• No one should be left behind. Mentors should recruit those who have been successfully educated to help in the mentoring of others, especially the weakest. Co-mentoring with students offers extensive possibilities. The joys and burdens of mentoring can be shared with co-mentoring, when students are invited to become co-mentors.
  • Pedagogy must recognize the need to create leaders who will take a civilization forward. This can only come if there is learning which creates the need to love and share. Leadership must link up with ideas of sharing. All educators are leaders, they must envision themselves as leaders.
  • It is hypocritical to talk of improving psychological testing and assessment, when the conditions of schooling today in our slums and villagers, the physical environment for learning, remains as a permanent stress factor on both teachers and students. More and extended syllabuses are imposed on teachers adding to their stress. It is difficult to imagine how these can be situations in which learning for wellness is taking place. We must therefore focus not just on tools for psychological assessment, but request owners and government authorities to ensure a more benign physical environment for learning, without too much affluence or degradation, so that there is a spiritual, psychological, space where each student can go and manifest his/her potential best, in an overall atmosphere of well being. If we revisit our definitions of what constitutes space for learning, this could have more benign and practical consequences.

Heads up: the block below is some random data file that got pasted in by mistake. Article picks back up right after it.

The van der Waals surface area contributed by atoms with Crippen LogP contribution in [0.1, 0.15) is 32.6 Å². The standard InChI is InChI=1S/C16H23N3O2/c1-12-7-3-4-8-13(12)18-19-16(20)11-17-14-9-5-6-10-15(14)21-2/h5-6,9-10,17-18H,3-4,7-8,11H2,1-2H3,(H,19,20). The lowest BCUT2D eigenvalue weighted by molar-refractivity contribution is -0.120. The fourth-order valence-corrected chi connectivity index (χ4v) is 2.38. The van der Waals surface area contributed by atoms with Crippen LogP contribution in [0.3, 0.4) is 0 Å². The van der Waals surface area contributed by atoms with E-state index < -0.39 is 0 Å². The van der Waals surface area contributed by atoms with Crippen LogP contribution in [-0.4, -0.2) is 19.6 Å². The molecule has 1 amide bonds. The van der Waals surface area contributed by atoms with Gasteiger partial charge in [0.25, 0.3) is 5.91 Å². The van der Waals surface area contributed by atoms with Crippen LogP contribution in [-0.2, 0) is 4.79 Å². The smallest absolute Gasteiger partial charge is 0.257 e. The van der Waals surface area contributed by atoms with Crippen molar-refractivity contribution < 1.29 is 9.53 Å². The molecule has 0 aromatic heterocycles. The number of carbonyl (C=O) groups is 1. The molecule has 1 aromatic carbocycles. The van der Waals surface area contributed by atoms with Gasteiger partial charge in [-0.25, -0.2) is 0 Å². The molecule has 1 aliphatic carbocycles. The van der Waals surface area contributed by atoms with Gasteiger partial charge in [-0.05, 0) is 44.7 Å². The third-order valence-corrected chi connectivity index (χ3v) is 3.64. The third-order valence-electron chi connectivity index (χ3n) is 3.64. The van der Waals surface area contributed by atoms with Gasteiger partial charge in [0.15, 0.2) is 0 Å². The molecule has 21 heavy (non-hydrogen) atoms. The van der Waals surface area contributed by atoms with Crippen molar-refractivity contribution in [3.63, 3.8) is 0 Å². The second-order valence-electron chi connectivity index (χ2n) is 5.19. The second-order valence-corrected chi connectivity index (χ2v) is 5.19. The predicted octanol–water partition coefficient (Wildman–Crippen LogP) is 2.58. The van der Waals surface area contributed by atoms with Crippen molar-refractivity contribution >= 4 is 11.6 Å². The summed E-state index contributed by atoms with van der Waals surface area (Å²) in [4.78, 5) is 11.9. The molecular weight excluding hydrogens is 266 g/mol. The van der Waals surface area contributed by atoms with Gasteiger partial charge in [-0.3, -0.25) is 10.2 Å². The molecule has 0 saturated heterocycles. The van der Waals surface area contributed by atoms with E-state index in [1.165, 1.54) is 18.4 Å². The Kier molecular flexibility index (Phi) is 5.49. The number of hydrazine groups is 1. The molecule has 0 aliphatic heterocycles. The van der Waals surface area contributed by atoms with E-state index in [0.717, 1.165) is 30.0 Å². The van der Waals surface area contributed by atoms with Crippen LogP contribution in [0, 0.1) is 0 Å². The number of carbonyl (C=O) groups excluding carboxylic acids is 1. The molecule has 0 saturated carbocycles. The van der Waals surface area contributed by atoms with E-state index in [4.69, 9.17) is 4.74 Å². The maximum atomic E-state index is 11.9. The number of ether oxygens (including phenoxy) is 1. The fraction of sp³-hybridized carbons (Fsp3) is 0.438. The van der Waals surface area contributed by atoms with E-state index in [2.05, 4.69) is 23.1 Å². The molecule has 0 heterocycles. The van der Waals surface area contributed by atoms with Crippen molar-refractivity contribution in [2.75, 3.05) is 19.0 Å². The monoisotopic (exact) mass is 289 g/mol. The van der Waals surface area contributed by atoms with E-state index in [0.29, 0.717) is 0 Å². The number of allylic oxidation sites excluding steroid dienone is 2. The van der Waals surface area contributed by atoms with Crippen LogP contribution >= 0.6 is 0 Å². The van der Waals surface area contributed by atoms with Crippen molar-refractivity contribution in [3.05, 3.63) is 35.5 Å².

• Educational policy makers must remain conscious that learning must not just focus on good careers and status, but must be based on a holistic understanding of the human body, good nutrition, a sense of physical and emotional fitness, so lacking in our society, leading to violence. To achieve this, we should revisit as well our basic ideas of wellness.

Delhi 19 January, 2013